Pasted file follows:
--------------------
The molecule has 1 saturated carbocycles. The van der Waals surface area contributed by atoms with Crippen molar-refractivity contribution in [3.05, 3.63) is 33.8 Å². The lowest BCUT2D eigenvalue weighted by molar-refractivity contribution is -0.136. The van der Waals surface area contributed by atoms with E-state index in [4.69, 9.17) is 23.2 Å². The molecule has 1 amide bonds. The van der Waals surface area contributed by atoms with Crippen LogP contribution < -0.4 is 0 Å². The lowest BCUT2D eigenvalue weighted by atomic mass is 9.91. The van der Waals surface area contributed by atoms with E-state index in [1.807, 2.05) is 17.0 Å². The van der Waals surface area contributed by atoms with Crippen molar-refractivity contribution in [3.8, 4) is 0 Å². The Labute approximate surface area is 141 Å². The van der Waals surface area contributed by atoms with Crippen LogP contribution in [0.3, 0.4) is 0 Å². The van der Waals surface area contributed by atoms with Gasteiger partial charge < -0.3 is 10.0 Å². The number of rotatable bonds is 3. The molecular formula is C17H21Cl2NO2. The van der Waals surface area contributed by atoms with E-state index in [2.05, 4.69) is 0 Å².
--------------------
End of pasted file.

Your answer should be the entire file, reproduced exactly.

The molecule has 1 saturated carbocycles. The van der Waals surface area contributed by atoms with Crippen molar-refractivity contribution in [3.05, 3.63) is 33.8 Å². The lowest BCUT2D eigenvalue weighted by molar-refractivity contribution is -0.136. The van der Waals surface area contributed by atoms with E-state index in [4.69, 9.17) is 23.2 Å². The molecule has 1 amide bonds. The van der Waals surface area contributed by atoms with Crippen LogP contribution < -0.4 is 0 Å². The lowest BCUT2D eigenvalue weighted by atomic mass is 9.91. The van der Waals surface area contributed by atoms with E-state index in [1.807, 2.05) is 17.0 Å². The van der Waals surface area contributed by atoms with Crippen molar-refractivity contribution in [3.8, 4) is 0 Å². The Labute approximate surface area is 141 Å². The van der Waals surface area contributed by atoms with Crippen LogP contribution in [0.3, 0.4) is 0 Å². The van der Waals surface area contributed by atoms with Gasteiger partial charge < -0.3 is 10.0 Å². The number of rotatable bonds is 3. The molecular formula is C17H21Cl2NO2. The van der Waals surface area contributed by atoms with E-state index in [2.05, 4.69) is 0 Å².